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Instructor: Professor Rogier A. Windhorst.

Location and Time: PSF-226; Tuesdays & Thursdays 1:40--2:55 pm.

Office hours: Tuesday and Thursdays 3:00-3:40 pm, and Fridays 3:00-4:00 pm, all in room PSF-246. Messages for me can also be left in my mailbox in room PSF-470.

Textbook: Modern cosmology deals with $\sim10^{80}$ particles and $10^{89}$ photons in a volume that is currently $\sim 10^{120}\times$ that of the electron, and describes an era $\sim 10^{60}\times$ longer than the Planck time. This is why no-one has a complete grasp of the subject, so there is no good modern textbook on cosmology. I spent quite some time to find textbooks on (observational) cosmology that are acceptable, and came up with the following:

$\bullet$ (0) ``Galaxy Formation'', 1998, by Malcolm S. Longair (Berlin: Springer Verlag), ISBN=3-540-63785-0, hardcover costs about $ 70. This is a remarkably good book that strikes the right balance between modern theories and modern observations, without getting lost in unnecessary details. It is about the best modern book that lays the foundations for observational cosmology. Written by one of the most gifted observational astronomers in the UK. This book was not yet available last time I taught this class, so it's a new book for the 2002 course.

$\bullet$ (1) ``Cosmology'', Third Edition, by Michael Rowan-Robinson, 1996, Oxford University Press (New York), ISBN=0-19-851884-6, cost is about $ 30. This is modern cosmology in a nutshell at the upper undergraduate level. Despite the biases that this well-respected author has in certain areas, this book is remarkably complete and useful, and reasonably up-to-date, and doesn't make you feel lost theoretically. In 160 pages, it can only touch the main issues superficially, so I will only use it rarely (mostly at the 322/422 level courses).

$\bullet$ (2) ``The Deep Universe, by A. R. Sandage, R. G. Kron, and M. S. Longair, 1995, Eds. B. Binggeli, R. Buser, Saas Fee Advanced Course 23, Lecture Notes 1993. Swiss Society for Astrophysics and Astronomy, Springer Verlag (Berlin), 528 pages, 18 Figures, 12 Tables. ISBN = 3-540-58913-9. (

Book (0) is available at the ASU Book Store, and book (1) is available in regular bookstores. Book (2) used to sell for $ 59 (hardcover), but is now out of stock and out of print. Only 800 copies were printed. I have permission from Sandage himself (the grand-master of cosmology) to Xerox the relevant parts of this book for you, which we distribute to you at cost-price.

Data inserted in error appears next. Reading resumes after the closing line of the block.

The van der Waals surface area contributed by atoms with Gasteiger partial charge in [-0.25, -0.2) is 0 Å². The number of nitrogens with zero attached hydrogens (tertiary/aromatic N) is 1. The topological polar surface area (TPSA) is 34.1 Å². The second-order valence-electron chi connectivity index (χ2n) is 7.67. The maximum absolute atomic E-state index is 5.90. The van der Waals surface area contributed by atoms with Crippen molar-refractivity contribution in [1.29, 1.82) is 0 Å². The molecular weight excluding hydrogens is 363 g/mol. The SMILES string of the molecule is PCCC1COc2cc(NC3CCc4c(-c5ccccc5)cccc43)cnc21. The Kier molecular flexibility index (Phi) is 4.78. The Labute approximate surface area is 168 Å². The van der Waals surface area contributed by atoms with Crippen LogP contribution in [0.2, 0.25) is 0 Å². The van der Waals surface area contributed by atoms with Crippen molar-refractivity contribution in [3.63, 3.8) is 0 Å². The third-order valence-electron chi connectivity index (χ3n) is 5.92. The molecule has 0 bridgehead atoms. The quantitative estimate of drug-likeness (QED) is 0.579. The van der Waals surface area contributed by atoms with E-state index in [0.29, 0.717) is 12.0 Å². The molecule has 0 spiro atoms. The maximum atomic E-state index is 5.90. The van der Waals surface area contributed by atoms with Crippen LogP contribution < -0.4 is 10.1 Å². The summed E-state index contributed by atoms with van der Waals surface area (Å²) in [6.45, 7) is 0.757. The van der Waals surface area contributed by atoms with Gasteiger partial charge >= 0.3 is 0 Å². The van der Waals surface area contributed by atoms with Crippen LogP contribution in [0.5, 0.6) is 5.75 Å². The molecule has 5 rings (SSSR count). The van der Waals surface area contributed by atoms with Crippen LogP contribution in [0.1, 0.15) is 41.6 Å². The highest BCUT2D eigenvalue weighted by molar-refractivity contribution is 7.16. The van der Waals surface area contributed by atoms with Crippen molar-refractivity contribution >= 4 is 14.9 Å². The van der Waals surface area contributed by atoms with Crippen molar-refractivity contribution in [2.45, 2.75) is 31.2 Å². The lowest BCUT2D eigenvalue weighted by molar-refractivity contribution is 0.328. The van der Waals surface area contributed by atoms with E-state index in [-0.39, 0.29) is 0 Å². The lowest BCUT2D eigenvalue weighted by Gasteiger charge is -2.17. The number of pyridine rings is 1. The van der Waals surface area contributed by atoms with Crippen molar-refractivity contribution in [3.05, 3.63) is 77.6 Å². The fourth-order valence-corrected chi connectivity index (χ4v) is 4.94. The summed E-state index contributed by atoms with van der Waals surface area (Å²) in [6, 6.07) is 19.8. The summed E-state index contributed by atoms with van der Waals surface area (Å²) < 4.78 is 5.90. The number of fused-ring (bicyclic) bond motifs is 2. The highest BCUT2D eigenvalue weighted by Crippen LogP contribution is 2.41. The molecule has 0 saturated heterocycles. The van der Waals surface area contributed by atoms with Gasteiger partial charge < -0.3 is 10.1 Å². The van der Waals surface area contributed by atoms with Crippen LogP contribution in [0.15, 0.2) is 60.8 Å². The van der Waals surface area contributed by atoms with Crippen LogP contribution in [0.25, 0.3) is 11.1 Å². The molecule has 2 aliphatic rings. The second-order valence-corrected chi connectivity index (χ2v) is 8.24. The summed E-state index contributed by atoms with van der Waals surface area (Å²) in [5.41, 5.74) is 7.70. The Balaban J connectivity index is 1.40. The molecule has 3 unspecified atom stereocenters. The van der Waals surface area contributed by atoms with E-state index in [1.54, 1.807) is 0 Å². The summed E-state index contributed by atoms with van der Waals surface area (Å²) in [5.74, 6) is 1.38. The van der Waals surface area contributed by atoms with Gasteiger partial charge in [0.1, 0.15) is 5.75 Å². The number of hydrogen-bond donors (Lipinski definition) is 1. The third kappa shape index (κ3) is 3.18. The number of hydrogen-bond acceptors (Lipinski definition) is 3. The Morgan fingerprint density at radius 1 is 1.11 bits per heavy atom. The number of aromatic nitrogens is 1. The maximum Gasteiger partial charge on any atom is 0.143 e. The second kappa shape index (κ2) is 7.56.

If you take this course for a grade, you want to have access to both book (0), and I will reproduce the relevant parts of book (2) in the few occasions were book (0) is not sufficient. Sharing books is fine with me (as long as you don't borrow them from my bookshelf the day before class!).

Other books on Cosmology that are useful, but by no means complete, nor up-to-date, nor unbiased, are the following:

$\bullet$ (3) ``Principle of Physical Cosmology'' by P. J. E. Peebles, 1993, Princeton University Press (Princeton), ISBN=0-691-01933-9. Costs about $ 33. Written by one of the great theoretical cosmologists of our time, and bears his stamp as such. This book is too detailed theoretically for a one semester course, and rather sporadic (and somewhat biased) on the observational part. Issues are not always discussed in logical order, and it discusses at length many of the wrong ideas in cosmology from the last century, so one sometimes can't see the trees through the forest.

$\bullet$ (4) ``Cosmology: The Origin and Evolution of Cosmic Structure'' by P. Coles and F. Lucchin, 1996, Wiley (New York), ISBN=0-471-95473-X, costs about $ 58. In-depth, modern theoretical treaty of cosmology, but comparison to the modern data in cosmology is rather poor, although no more confusing than (3).

$\bullet$ (5) ``The Big Bang'', by Joe Silk, 1989, W. H. Freeman and Co (New York), ISBN=0-7167-1812-X. Costs about $ 20. Good general treaty on the subject by one of the demi-gods in the field, although at the undergraduate level and without formulae in the main text. Relevant formulae are in an Appendix (that constitutes a nice source for exam questions!). No systematic attempt is made to compare theories to modern data, but where it is attempted, at least no harm is done.

$\bullet$ (6) ``The Early Universe'', by Rocky Kolb and Michael Turner, 1990, 1994, Addison-Wesley (New York), ISBN=0-201-62674-8. Costs about $ 25. Exquisite theoretical but mathematically difficult treaty of the Big-Bang, written by two experts in the field of theoretical cosmology. But has very nice transitions to modern observations, although only in certain areas, while other important ones are lacking (yet in many respects better than any of the other books). Certainly the most funny and entertaining of all cosmology books.